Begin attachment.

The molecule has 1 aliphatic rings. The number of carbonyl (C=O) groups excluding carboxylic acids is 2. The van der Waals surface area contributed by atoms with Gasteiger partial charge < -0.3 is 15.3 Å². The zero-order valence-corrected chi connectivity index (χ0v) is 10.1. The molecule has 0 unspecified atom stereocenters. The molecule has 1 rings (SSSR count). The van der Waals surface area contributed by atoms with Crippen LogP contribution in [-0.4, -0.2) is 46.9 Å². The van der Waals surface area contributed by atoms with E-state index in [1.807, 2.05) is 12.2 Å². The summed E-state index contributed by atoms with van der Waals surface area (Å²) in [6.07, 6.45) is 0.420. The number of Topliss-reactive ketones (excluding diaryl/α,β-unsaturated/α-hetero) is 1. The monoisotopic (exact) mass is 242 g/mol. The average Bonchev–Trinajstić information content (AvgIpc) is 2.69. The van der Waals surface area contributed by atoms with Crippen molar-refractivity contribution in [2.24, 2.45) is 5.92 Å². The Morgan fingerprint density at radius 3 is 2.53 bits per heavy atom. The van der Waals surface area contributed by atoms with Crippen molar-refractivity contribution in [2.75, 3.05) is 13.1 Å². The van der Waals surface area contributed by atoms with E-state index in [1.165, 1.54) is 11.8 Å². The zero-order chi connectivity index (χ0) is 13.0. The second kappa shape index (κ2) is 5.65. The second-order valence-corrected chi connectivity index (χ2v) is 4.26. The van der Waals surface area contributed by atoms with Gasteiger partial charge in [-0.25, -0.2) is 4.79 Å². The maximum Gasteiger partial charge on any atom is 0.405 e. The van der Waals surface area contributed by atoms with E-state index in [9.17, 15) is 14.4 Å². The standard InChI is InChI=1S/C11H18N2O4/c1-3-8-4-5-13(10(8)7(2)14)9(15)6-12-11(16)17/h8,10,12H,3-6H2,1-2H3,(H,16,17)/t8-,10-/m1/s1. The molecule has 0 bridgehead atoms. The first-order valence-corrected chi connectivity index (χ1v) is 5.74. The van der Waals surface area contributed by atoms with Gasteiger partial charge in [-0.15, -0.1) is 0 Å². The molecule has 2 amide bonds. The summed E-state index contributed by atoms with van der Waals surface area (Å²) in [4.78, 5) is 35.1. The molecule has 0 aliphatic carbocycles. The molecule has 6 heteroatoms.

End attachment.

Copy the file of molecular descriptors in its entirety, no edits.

The molecule has 1 aliphatic rings. The number of carbonyl (C=O) groups excluding carboxylic acids is 2. The van der Waals surface area contributed by atoms with Gasteiger partial charge < -0.3 is 15.3 Å². The zero-order valence-corrected chi connectivity index (χ0v) is 10.1. The molecule has 0 unspecified atom stereocenters. The molecule has 1 rings (SSSR count). The van der Waals surface area contributed by atoms with Crippen LogP contribution in [-0.4, -0.2) is 46.9 Å². The van der Waals surface area contributed by atoms with E-state index in [1.807, 2.05) is 12.2 Å². The summed E-state index contributed by atoms with van der Waals surface area (Å²) in [6.07, 6.45) is 0.420. The number of Topliss-reactive ketones (excluding diaryl/α,β-unsaturated/α-hetero) is 1. The monoisotopic (exact) mass is 242 g/mol. The average Bonchev–Trinajstić information content (AvgIpc) is 2.69. The van der Waals surface area contributed by atoms with Crippen molar-refractivity contribution in [2.24, 2.45) is 5.92 Å². The Morgan fingerprint density at radius 3 is 2.53 bits per heavy atom. The van der Waals surface area contributed by atoms with Crippen molar-refractivity contribution in [2.75, 3.05) is 13.1 Å². The van der Waals surface area contributed by atoms with E-state index in [1.165, 1.54) is 11.8 Å². The zero-order chi connectivity index (χ0) is 13.0. The second kappa shape index (κ2) is 5.65. The second-order valence-corrected chi connectivity index (χ2v) is 4.26. The van der Waals surface area contributed by atoms with Gasteiger partial charge in [-0.25, -0.2) is 4.79 Å². The maximum Gasteiger partial charge on any atom is 0.405 e. The van der Waals surface area contributed by atoms with E-state index in [9.17, 15) is 14.4 Å². The standard InChI is InChI=1S/C11H18N2O4/c1-3-8-4-5-13(10(8)7(2)14)9(15)6-12-11(16)17/h8,10,12H,3-6H2,1-2H3,(H,16,17)/t8-,10-/m1/s1. The molecule has 0 bridgehead atoms. The first-order valence-corrected chi connectivity index (χ1v) is 5.74. The van der Waals surface area contributed by atoms with Gasteiger partial charge in [-0.15, -0.1) is 0 Å². The molecule has 2 amide bonds. The summed E-state index contributed by atoms with van der Waals surface area (Å²) in [4.78, 5) is 35.1. The molecule has 0 aliphatic carbocycles. The molecule has 6 heteroatoms.